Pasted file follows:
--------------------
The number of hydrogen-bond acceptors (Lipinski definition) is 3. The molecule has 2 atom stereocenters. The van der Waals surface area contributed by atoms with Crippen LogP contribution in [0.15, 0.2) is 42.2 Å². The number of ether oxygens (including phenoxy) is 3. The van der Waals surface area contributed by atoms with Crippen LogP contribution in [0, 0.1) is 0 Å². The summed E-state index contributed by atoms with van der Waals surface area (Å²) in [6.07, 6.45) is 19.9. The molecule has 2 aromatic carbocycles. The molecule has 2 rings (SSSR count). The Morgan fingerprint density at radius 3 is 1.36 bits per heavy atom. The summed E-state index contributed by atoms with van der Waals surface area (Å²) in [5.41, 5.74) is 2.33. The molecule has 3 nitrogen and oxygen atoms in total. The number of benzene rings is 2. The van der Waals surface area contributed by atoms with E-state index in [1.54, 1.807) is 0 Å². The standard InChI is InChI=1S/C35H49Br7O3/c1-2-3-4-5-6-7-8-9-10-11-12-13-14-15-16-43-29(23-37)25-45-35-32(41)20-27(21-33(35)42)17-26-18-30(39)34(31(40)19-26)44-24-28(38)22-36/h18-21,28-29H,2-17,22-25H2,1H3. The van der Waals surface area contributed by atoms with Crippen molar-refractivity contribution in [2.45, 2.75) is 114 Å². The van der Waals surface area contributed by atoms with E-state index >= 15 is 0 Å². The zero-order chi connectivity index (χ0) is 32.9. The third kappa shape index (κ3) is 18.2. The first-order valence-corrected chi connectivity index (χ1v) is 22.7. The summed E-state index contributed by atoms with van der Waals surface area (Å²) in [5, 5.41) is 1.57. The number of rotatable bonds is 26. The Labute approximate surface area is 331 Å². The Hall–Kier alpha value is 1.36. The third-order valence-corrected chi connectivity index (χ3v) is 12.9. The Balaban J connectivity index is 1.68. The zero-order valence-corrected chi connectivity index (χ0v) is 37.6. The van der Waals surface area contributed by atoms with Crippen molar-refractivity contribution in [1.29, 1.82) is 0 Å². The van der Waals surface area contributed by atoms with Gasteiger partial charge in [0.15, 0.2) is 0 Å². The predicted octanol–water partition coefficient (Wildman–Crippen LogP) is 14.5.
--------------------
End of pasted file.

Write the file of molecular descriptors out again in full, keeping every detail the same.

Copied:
The number of hydrogen-bond acceptors (Lipinski definition) is 3. The molecule has 2 atom stereocenters. The van der Waals surface area contributed by atoms with Crippen LogP contribution in [0.15, 0.2) is 42.2 Å². The number of ether oxygens (including phenoxy) is 3. The van der Waals surface area contributed by atoms with Crippen LogP contribution in [0, 0.1) is 0 Å². The summed E-state index contributed by atoms with van der Waals surface area (Å²) in [6.07, 6.45) is 19.9. The molecule has 2 aromatic carbocycles. The molecule has 2 rings (SSSR count). The Morgan fingerprint density at radius 3 is 1.36 bits per heavy atom. The summed E-state index contributed by atoms with van der Waals surface area (Å²) in [5.41, 5.74) is 2.33. The molecule has 3 nitrogen and oxygen atoms in total. The number of benzene rings is 2. The van der Waals surface area contributed by atoms with E-state index in [1.54, 1.807) is 0 Å². The standard InChI is InChI=1S/C35H49Br7O3/c1-2-3-4-5-6-7-8-9-10-11-12-13-14-15-16-43-29(23-37)25-45-35-32(41)20-27(21-33(35)42)17-26-18-30(39)34(31(40)19-26)44-24-28(38)22-36/h18-21,28-29H,2-17,22-25H2,1H3. The van der Waals surface area contributed by atoms with Crippen molar-refractivity contribution in [2.45, 2.75) is 114 Å². The van der Waals surface area contributed by atoms with E-state index >= 15 is 0 Å². The zero-order chi connectivity index (χ0) is 32.9. The third kappa shape index (κ3) is 18.2. The first-order valence-corrected chi connectivity index (χ1v) is 22.7. The summed E-state index contributed by atoms with van der Waals surface area (Å²) in [5, 5.41) is 1.57. The number of rotatable bonds is 26. The Labute approximate surface area is 331 Å². The Hall–Kier alpha value is 1.36. The third-order valence-corrected chi connectivity index (χ3v) is 12.9. The Balaban J connectivity index is 1.68. The zero-order valence-corrected chi connectivity index (χ0v) is 37.6. The van der Waals surface area contributed by atoms with Crippen molar-refractivity contribution in [1.29, 1.82) is 0 Å². The van der Waals surface area contributed by atoms with Gasteiger partial charge in [0.15, 0.2) is 0 Å². The predicted octanol–water partition coefficient (Wildman–Crippen LogP) is 14.5.